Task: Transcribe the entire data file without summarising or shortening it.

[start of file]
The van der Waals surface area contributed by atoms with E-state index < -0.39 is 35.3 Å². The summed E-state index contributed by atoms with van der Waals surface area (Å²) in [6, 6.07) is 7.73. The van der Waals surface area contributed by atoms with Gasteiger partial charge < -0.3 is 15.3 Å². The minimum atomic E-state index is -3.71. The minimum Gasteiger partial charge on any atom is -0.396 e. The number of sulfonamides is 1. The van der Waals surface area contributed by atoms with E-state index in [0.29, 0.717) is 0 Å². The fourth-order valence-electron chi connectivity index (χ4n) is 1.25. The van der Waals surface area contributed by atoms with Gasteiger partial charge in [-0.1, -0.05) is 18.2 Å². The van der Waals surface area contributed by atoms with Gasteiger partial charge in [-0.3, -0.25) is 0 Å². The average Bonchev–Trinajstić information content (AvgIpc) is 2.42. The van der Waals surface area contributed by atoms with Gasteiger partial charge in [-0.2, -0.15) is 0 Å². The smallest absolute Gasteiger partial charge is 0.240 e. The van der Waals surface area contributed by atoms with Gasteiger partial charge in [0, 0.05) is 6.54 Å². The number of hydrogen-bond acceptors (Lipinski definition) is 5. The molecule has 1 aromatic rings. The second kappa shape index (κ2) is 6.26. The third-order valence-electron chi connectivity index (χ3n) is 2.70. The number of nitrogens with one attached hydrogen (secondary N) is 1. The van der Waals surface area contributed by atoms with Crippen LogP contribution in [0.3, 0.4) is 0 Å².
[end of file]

The van der Waals surface area contributed by atoms with E-state index < -0.39 is 35.3 Å². The summed E-state index contributed by atoms with van der Waals surface area (Å²) in [6, 6.07) is 7.73. The van der Waals surface area contributed by atoms with Gasteiger partial charge < -0.3 is 15.3 Å². The minimum atomic E-state index is -3.71. The minimum Gasteiger partial charge on any atom is -0.396 e. The number of sulfonamides is 1. The van der Waals surface area contributed by atoms with E-state index in [0.29, 0.717) is 0 Å². The fourth-order valence-electron chi connectivity index (χ4n) is 1.25. The van der Waals surface area contributed by atoms with Gasteiger partial charge in [-0.1, -0.05) is 18.2 Å². The van der Waals surface area contributed by atoms with Gasteiger partial charge in [-0.3, -0.25) is 0 Å². The average Bonchev–Trinajstić information content (AvgIpc) is 2.42. The van der Waals surface area contributed by atoms with Gasteiger partial charge in [-0.2, -0.15) is 0 Å². The smallest absolute Gasteiger partial charge is 0.240 e. The van der Waals surface area contributed by atoms with Gasteiger partial charge in [0, 0.05) is 6.54 Å². The number of hydrogen-bond acceptors (Lipinski definition) is 5. The molecule has 1 aromatic rings. The second kappa shape index (κ2) is 6.26. The third-order valence-electron chi connectivity index (χ3n) is 2.70. The number of nitrogens with one attached hydrogen (secondary N) is 1. The van der Waals surface area contributed by atoms with Crippen LogP contribution in [0.3, 0.4) is 0 Å².